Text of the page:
Adobe pushes RIAs with AIR 1.0, Flex Builder 3

San Jose, Calif.-based Adobe Systems Inc. Monday released the production versions of its Adobe Integrated Runtime (AIR) and Flex Builder 3, as well as two open source projects – all of which serve to further its Rich Internet Application (RIA) strategy, the company said.

AIR 1.0, which follows beta 3, can now be distributed to a wider audience, and customers who had been building on the test versions made their applications live same day, including RIA applications by eBay, nasdaq, and Fedex.

AIR 1.0 – a cross-operating system runtime for building RIA applications using Flash, Flex, HTML and Ajax – joins Adobe’s Flash Player as one of the baseline components of the company’s RIA technology suite. “This is a major step forward for our Rich Internet Application platform,” said Phil Costa, director of product management of the platform business unit at Adobe.

The production version of AIR addresses developer pain points typically encountered when applying Web technologies to the desktop, he said, adding there’s “greater control over the brand, greater functionality in terms of local storage or local access to the file systems, and more persistent connection between the client and the server so you can do notification and other desktop-like functionality.”

The runtime supports Windows 2000, XP, Vista, Mac 10.4 Tiger and 10.5 Leopard operating systems. A version that supports Linux will follow although a date has not yet been identified, said Abbas Rizvi, solutions architect with Adobe. But he added it’s something Adobe is “committed to doing sooner than later”.

The cross-platform interoperability means nuances of the operating system are handled by the AIR runtime, he said. “That’s a real appeal for AIR because a lot of application developers spend a lot of time maintaining different code bases for different operating systems or different versions of the operating systems,” said Rizvi.

The system interoperability benefits Adobe as well, he said, given the company spends “millions of dollars on parallel development” and quality assurance and support for the technology.

The production version of Flex Builder 3, the integrated developer environment (IDE) for creating Flex-based RIA applications, allows developers to use the same Flex framework to build for AIR. Also, the release comes with advanced developer tools like code refactoring and memory and performance profiling.

Adobe has also “invested heavily” in building integration between Flex Builder and its Creative Suite to allow designers and developers to collaborate on RIA applications, said Rizvi. It’s an effort to bring the company’s “core base of customers into the fold as well,” he said, referring to designers.

The product version launches are an “important moment for our overall platform,” said Costa, and that Flex, in particular, has gone from a tool used by select early adopters to one that is a “major component of today’s Internet platform.” It’s also become a central component of the company’s application strategy, he said, citing Adobe Share, Premiere Express and Photoshop Express as applications built on Flex technology.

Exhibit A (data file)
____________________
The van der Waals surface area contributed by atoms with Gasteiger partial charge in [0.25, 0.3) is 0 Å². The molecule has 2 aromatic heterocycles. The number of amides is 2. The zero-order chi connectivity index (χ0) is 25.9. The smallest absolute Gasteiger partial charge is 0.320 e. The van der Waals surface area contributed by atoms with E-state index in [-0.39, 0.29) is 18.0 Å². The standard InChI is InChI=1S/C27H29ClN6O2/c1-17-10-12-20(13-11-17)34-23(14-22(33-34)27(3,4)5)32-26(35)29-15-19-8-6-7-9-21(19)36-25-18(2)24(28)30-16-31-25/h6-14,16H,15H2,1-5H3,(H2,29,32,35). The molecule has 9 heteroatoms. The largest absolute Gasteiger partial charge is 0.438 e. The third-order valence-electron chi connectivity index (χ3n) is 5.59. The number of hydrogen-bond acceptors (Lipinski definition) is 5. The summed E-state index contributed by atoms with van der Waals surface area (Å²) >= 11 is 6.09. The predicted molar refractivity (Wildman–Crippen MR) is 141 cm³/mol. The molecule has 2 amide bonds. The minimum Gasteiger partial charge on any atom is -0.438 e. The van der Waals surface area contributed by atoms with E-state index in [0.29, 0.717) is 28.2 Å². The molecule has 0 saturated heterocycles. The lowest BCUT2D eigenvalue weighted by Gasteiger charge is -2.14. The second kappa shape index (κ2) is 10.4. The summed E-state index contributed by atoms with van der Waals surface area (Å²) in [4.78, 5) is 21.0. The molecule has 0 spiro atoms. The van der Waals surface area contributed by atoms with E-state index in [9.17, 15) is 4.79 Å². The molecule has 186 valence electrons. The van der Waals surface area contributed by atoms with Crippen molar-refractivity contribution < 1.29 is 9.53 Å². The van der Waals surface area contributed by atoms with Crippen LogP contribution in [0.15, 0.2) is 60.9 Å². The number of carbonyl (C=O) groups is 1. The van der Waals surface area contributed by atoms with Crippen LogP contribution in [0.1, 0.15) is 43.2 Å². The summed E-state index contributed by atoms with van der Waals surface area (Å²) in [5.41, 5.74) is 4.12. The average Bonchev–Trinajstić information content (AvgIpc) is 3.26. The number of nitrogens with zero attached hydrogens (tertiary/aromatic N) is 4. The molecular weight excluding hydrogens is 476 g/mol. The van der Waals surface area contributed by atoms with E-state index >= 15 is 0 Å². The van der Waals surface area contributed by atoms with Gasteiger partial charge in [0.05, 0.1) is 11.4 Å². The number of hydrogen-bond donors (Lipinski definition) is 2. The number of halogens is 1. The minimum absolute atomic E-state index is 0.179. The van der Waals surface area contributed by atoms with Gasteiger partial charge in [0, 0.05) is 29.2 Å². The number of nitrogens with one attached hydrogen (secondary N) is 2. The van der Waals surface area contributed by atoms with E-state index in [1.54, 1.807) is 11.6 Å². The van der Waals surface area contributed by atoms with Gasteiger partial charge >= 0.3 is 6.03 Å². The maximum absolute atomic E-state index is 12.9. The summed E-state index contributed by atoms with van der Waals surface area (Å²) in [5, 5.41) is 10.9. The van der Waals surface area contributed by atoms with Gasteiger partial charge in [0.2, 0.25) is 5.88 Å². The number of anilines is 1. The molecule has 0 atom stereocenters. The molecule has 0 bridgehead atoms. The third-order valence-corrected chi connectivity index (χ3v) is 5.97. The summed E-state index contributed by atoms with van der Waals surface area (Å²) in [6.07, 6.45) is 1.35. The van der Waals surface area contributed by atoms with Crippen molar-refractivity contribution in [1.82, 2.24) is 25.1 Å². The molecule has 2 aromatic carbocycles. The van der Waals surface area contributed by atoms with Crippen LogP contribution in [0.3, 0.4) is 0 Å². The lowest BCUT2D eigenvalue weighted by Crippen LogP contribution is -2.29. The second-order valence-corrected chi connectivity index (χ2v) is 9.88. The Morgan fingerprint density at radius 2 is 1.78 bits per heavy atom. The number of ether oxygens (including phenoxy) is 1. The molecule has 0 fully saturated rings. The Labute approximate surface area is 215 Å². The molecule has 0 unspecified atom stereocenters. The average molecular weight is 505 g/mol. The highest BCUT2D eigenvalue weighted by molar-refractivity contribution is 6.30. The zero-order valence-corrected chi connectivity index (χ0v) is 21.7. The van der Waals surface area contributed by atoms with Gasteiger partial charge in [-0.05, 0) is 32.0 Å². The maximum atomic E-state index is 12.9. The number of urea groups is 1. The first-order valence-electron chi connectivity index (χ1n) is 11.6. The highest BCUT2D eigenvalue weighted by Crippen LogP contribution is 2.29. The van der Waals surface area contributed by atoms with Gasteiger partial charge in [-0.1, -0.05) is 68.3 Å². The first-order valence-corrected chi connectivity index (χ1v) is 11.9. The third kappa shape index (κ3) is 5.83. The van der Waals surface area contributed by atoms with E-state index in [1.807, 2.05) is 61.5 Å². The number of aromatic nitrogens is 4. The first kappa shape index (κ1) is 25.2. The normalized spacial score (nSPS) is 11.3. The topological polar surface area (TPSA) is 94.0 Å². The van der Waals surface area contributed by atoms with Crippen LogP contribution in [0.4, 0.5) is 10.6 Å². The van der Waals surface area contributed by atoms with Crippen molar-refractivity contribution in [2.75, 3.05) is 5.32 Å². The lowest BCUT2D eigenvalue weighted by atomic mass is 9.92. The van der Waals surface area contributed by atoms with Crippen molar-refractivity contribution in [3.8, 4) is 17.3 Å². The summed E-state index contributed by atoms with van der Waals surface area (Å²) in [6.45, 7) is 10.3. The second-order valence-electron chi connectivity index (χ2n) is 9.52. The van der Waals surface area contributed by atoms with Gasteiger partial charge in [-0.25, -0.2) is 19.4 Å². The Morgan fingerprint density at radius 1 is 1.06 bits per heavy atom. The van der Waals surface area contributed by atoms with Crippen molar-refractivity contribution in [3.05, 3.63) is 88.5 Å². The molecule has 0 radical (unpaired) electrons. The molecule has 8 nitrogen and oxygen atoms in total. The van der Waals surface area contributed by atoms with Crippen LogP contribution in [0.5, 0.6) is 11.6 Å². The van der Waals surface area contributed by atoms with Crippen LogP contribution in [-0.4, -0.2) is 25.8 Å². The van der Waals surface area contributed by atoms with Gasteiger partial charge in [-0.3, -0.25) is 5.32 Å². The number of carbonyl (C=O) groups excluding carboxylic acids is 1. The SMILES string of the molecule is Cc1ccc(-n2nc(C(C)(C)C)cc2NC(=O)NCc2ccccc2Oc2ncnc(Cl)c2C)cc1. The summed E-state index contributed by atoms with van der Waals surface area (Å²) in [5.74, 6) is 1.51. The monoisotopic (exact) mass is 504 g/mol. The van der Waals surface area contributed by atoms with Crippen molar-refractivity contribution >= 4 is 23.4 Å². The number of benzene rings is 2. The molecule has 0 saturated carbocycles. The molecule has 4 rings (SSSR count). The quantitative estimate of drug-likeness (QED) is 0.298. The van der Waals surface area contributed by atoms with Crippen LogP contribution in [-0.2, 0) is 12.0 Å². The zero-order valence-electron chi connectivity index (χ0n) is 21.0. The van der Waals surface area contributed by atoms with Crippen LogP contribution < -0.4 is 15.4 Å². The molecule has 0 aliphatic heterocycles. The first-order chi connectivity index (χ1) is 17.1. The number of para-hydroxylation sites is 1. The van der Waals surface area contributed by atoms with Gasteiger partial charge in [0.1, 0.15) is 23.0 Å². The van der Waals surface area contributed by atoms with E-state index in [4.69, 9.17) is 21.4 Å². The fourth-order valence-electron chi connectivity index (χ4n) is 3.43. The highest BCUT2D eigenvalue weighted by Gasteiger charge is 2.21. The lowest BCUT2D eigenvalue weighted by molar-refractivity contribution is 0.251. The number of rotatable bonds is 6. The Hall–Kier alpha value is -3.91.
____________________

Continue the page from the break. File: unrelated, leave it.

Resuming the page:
The release of the production version of the runtime “legitimizes AIR and brings it out of beta and into the spotlight for people who don’t know about it yet,” said RIA developer Demosthenes Kandylis of Toronto-based SplitElement Inc., who has been building RIAs with beta 2 and 3 of the runtime.

Kandylis said that despite the ample “buzz” around AIR, the drastic alterations from the second to the third beta of the runtime turned many developers away, choosing instead to wait for the production version. The release of version 1.0 now presents an additional product on the market for developers, he said.

Flex Builder was a “major step in RIA for Adobe”, said Kandylis, in that it was an “improvement over Flash” and therefore a necessary technology to attract developers – .Net or Java – from other parts of the development world.

Adobe also announced that it has open sourced its Flex SDK, a move the company previously announced it would do last April under the Mozilla Public License. The second open source project launched, called BlazeDS, centres around the company’s remoting and messaging technology that allows developers to connect to back-end distributed data and push data to Adobe Flex and AIR applications.

The move towards open sourcing components of Adobe’s platform illustrates a commitment to share the platform’s evolution with the developer community, said Costa. “Establishing those protocols as a core piece of technology that you can use not only with Java, but with .Net, PHP, Ruby on Rails” should also help broaden use of the platform, he added.

Adobe’s open source announcements will certainly help raise the popularity of its RIA platform, said Kandylis, given the attraction to open source versus proprietary code. However, he cautioned that “it remains to be seen how the development community will react” considering that Adobe is only open sourcing some of the platform’s components.

Although Kandylis acknowledged the Flex open source project is a big step, it can only expect to reap a substantial adoption rate “once other companies start creating IDEs for developing action scripts for Flex applications.”

In the enterprise sphere, Costa said he’s observed an increasing number of businesses using RIA technologies as a “key piece of their overall enterprise strategy just as they’ve looked to standardize on database or middleware technology.”

As with Adobe Media Player, AIR will also be freely available.

Both open source projects will be housed at where developers can download the distribution, contribute to the open bug base and to the open source repository.

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